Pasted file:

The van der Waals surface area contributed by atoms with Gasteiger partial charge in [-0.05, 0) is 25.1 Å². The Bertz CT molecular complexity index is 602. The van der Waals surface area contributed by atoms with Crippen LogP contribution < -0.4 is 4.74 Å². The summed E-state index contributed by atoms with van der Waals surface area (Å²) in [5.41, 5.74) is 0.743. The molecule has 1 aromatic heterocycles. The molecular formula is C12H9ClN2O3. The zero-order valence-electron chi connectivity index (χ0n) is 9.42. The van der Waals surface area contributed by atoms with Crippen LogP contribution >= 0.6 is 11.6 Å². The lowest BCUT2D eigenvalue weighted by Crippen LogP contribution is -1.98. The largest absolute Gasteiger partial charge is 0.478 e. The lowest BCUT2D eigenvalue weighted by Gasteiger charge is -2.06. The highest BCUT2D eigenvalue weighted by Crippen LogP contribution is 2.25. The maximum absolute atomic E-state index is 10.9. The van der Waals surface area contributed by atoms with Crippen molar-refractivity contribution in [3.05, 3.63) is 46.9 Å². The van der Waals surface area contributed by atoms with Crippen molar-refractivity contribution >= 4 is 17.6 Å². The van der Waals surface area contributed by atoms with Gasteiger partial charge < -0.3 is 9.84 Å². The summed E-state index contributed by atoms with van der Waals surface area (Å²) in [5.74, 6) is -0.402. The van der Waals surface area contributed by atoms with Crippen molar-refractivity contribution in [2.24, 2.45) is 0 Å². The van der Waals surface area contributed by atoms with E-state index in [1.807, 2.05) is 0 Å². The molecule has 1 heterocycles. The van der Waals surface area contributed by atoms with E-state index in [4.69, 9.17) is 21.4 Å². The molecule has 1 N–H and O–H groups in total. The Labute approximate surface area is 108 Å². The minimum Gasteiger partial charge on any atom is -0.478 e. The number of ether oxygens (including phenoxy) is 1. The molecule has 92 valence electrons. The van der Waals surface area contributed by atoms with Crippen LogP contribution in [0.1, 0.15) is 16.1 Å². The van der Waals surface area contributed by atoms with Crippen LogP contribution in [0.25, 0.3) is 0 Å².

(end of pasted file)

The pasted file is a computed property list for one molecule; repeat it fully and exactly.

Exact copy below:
The van der Waals surface area contributed by atoms with Gasteiger partial charge in [-0.05, 0) is 25.1 Å². The Bertz CT molecular complexity index is 602. The van der Waals surface area contributed by atoms with Crippen LogP contribution < -0.4 is 4.74 Å². The summed E-state index contributed by atoms with van der Waals surface area (Å²) in [5.41, 5.74) is 0.743. The molecule has 1 aromatic heterocycles. The molecular formula is C12H9ClN2O3. The zero-order valence-electron chi connectivity index (χ0n) is 9.42. The van der Waals surface area contributed by atoms with Crippen LogP contribution >= 0.6 is 11.6 Å². The lowest BCUT2D eigenvalue weighted by Crippen LogP contribution is -1.98. The largest absolute Gasteiger partial charge is 0.478 e. The lowest BCUT2D eigenvalue weighted by Gasteiger charge is -2.06. The highest BCUT2D eigenvalue weighted by Crippen LogP contribution is 2.25. The maximum absolute atomic E-state index is 10.9. The van der Waals surface area contributed by atoms with Crippen molar-refractivity contribution in [3.05, 3.63) is 46.9 Å². The van der Waals surface area contributed by atoms with Crippen molar-refractivity contribution >= 4 is 17.6 Å². The van der Waals surface area contributed by atoms with Gasteiger partial charge < -0.3 is 9.84 Å². The summed E-state index contributed by atoms with van der Waals surface area (Å²) in [5.74, 6) is -0.402. The van der Waals surface area contributed by atoms with Crippen molar-refractivity contribution in [2.24, 2.45) is 0 Å². The van der Waals surface area contributed by atoms with E-state index in [1.807, 2.05) is 0 Å². The molecule has 1 heterocycles. The van der Waals surface area contributed by atoms with E-state index in [4.69, 9.17) is 21.4 Å². The molecule has 1 N–H and O–H groups in total. The Labute approximate surface area is 108 Å². The minimum Gasteiger partial charge on any atom is -0.478 e. The number of ether oxygens (including phenoxy) is 1. The molecule has 92 valence electrons. The van der Waals surface area contributed by atoms with Crippen LogP contribution in [0.1, 0.15) is 16.1 Å². The van der Waals surface area contributed by atoms with Crippen LogP contribution in [0.25, 0.3) is 0 Å².